Smoking is not a protective factor for patients with acute myocardial infarction

The viewpoint of the GISSI-2 study

Aldo Pietro Maggioni, Franco Piantadosi, Gianni Tognoni, Eugenio Santoro, Maria Grazia Franzosi

Research output: Contribution to journalArticle

18 Citations (Scopus)

Abstract

BACKGROUND. A protective role of smoking in terms of mortality after acute myocardial infarction treated with thrombolytic agents was recently suggested, and this was attributed to the increased chance that smokers will achieve early complete perfusion after thrombolysis. The purpose of the present analysis of the GISSI-2 database was to evaluate the effect of smoking on in-hospital mortality, reinfarction and stroke rates. METHODS AND RESULTS. This analysis concerns 2611 (26.9%) nonsmokers, 1932 (19.9%) ex- smokers and 5151 (53.0%) active smokers with a first confirmed MI, treated with thrombolytic agents. The relationship between smoking habits and outcome was evaluated by unadjusted and adjusted analysis. Reinfarction and stroke rates were significantly lower in smokers (1.5 and 0.8% respectively) than in ex-smokers (2.5 and 1.1%) or nonsmokers (2.5% and 1.2%). In-hospital mortality significantly increased from 4.7% in smokers, to 7.6% in ex- smokers and 13.8% in nonsmokers. These differences may be due to the different characteristics of the three groups; in particular, smokers were younger than nonsmokers. After adjusted analysis, smoking was not confirmed to be a protective factor for reinfarction, stroke and mortality: OR 1.35 (95% CI 0.91-2.02), 0.79 (95% CI 0.58-1.06) and 0.80 (95% CI 0.60-1.07) respectively. CONCLUSIONS. Active smokers presented a lower incidence of reinfarction, stroke and in-hospital mortality rates, but after adjustment for other clinical-epidemiological variables, the apparent protective role of smoking was not confirmed.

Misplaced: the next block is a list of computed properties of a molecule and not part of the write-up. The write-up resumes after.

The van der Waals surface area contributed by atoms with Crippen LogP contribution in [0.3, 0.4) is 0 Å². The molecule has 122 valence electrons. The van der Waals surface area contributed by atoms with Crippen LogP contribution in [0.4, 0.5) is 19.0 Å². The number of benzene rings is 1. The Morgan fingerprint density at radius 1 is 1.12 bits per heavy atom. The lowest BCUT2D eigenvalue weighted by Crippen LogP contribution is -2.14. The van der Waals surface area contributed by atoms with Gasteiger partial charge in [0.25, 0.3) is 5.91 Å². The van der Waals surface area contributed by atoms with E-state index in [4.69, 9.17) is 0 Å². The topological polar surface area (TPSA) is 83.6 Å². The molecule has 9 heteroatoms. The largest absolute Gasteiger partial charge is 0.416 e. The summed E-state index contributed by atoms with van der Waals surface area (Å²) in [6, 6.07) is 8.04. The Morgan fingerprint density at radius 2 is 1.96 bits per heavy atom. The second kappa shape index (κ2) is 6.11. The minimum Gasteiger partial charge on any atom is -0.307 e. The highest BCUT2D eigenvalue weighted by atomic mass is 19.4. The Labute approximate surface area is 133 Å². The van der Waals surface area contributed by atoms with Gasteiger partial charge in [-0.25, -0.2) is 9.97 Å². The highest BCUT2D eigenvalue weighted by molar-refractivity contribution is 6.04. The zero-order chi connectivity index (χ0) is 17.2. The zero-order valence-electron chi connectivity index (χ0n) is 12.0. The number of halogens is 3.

Original languageEnglish
Pages (from-to)970-978
Number of pages9
JournalGiornale Italiano di Cardiologia
Volume28
Issue number9
Publication statusPublished - Sep 1998

Fingerprint

Smoking
Myocardial Infarction
Hospital Mortality
Stroke
Fibrinolytic Agents
Mortality
Habits
Perfusion
Protective Factors
Databases
Incidence

Keywords

  • Acute myocardial infarction
  • Epidemiology
  • Smoke

ASJC Scopus subject areas

  • Cardiology and Cardiovascular Medicine

Cite this

Maggioni, A. P., Piantadosi, F., Tognoni, G., Santoro, E., & Franzosi, M. G. (1998). Smoking is not a protective factor for patients with acute myocardial infarction: The viewpoint of the GISSI-2 study. Giornale Italiano di Cardiologia, 28(9), 970-978.

Smoking is not a protective factor for patients with acute myocardial infarction : The viewpoint of the GISSI-2 study. / Maggioni, Aldo Pietro; Piantadosi, Franco; Tognoni, Gianni; Santoro, Eugenio; Franzosi, Maria Grazia.